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Second Interim Report
Clair Brown, Editor

14. Statistical Tools for Industry Data
Linda Sattler

14.5 Pursuing Interesting Leads

After viewing the two original "overall picture" graphs, some of the more interesting aspects may be pursued:

1. What are the differences between the high PIRK and low PIRK fabs?
2. What are the differences between the high performing fabs and the low performing fabs?
3. Are there detectable differences in any of the above that are not confounded?

Five hundred factors are still too many variables to go through without some statistical help. Several methods are proposed to help pinpoint delineate patterns.

Percent Alike Graphs

One would like to find the interesting areas of an organization that reflect the differences found in the fabs overall. For example, if one is interested in finding the organizational areas of fabs in group A that differ from fabs in group B, these areas should have the following characteristics:

  • The group A fabs should be similar in this area

  • The group A fabs should be different from group B fabs in this area

The similarity measure is used, but instead of using it on all the organizational factors, each area of an organization is measured separately. The organizational factors are grouped into the following 11 categories:

1. Com: Communications. Factors involving meetings, problem notification, work instructions and shift hand-offs.
2. DT-A: Direct Teams - Approach. How teams involving direct labor (operators and technicians) are organized and set up.
3. DT-F: Direct Teams - Function. How teams involving direct labor (operators and technicians) function - responsibilities, training, meetings and member descriptions.
4. Hind: Hindrances/Desired Changes. Problems employees may have or changes they would like to see.
5. Hist: Historical Changes. Changes that occurred in the past such as work force reductions, new hours introduced, demand dropping, etc.
6. IT-A: Indirect Teams - Approach. How teams involving indirect labor (engineers and management) are organized and set up.
7. IT-F: Indirect Teams - Function. How teams involving indirect labor (engineers and management) function - responsibilities, training, meetings and member descriptions.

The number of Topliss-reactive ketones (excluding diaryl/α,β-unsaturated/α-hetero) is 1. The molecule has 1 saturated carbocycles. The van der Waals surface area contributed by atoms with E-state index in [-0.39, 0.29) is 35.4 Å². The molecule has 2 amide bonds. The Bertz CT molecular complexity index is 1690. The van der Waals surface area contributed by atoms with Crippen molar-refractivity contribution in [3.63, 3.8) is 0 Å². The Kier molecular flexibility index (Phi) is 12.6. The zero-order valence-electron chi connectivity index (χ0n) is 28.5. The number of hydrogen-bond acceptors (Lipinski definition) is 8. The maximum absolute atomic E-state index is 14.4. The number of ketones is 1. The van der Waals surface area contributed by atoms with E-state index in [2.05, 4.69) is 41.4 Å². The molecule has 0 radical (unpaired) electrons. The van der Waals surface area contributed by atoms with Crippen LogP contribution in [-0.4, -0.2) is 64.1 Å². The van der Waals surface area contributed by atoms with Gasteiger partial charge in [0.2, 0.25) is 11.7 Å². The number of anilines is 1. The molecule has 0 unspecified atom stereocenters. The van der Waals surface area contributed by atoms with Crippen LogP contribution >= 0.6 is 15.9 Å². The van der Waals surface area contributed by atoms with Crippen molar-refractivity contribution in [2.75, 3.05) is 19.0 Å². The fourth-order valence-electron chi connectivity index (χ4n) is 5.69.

8. Knowledge & Skills. Education requirements and training.
9. Org: Organization. Shifts worked, work organization, job grades and categories.
10. Perf: Performance. Perceived job priorities and performance evaluations.
11. Task: Tasks Performed. Job category tasks, leadership roles and how time is spent.

The groups analyzed are:

  • The high PIRK fabs versus the low PIRK fabs

  • The high performing fabs (*** and **) versus the low performing fabs (-- and -)

To create the "Percent Alike Graphs" the data of similarity scores need to be acquired. The techniques used to obtain these scores are outlined in the appendix. The following sections display and explain the graphs.

High PIRK versus Low PIRK

The similarity measures of high PIRK fabs with each other (H) are in the left bars of the bar pairs. The similarity measures of high PIRK fabs with low PIRK fabs (L) are in the right bars. It is interesting here to note that over half of the high PIRK fabs are also Japanese fabs (thus separating the strictly Japanese characteristics with the PIRK characteristics). In this figure, the interesting areas include:

  • Com: Communications

  • K&S: Knowledge & Skills

  • Perf: Performance
    and, possibly, with less of a contrast:

  • DT-A: Direct Teams - Approach

  • DT-F: Direct Teams - Function

  • IT-F: Indirect Teams - Function

The top three interesting areas are not too surprising since these areas relate directly to one or more of Power, Information, Rewards, and/or Knowledge. The possible interesting areas related to direct teams probably display more of a Japanese/non-Asian difference than a High/Low PIRK difference, since the minimum is so low in these measures. It is especially interesting to see the high similarity in communication with high PIRK fabs since this does not seem to be a Japanese similarity. The factors will be explored in greater detail with the Common Value Analysis.

High Performance versus Low Performance

In Figure 14-11 it is shown how similar high performance fabs are with each other in the left bar and how similar high performance fabs are with low performance fabs in the right bar. In this figure there are two areas of interest:

  • DT-F: Direct Teams - Function

  • K&S: Knowledge & Skills

As discussed previously, performance is not solely a result of organizational characteristics, and Figure 14-11 certainly seems to reflect this. However, the graph reflects only the interesting areas of an organization where all the high performing fabs do very similar things. If each high performing fab was on its own "road to success," the areas may be too dissimilar to be reflected in the graph. Within the CSM study, high performing fabs did tend to stress the importance of the direct employee. High performance fabs tended to have their operators and technicians do more complicated/self-managed tasks (DT-F), thus acquiring (or requiring) a more advanced set of skills (K&S).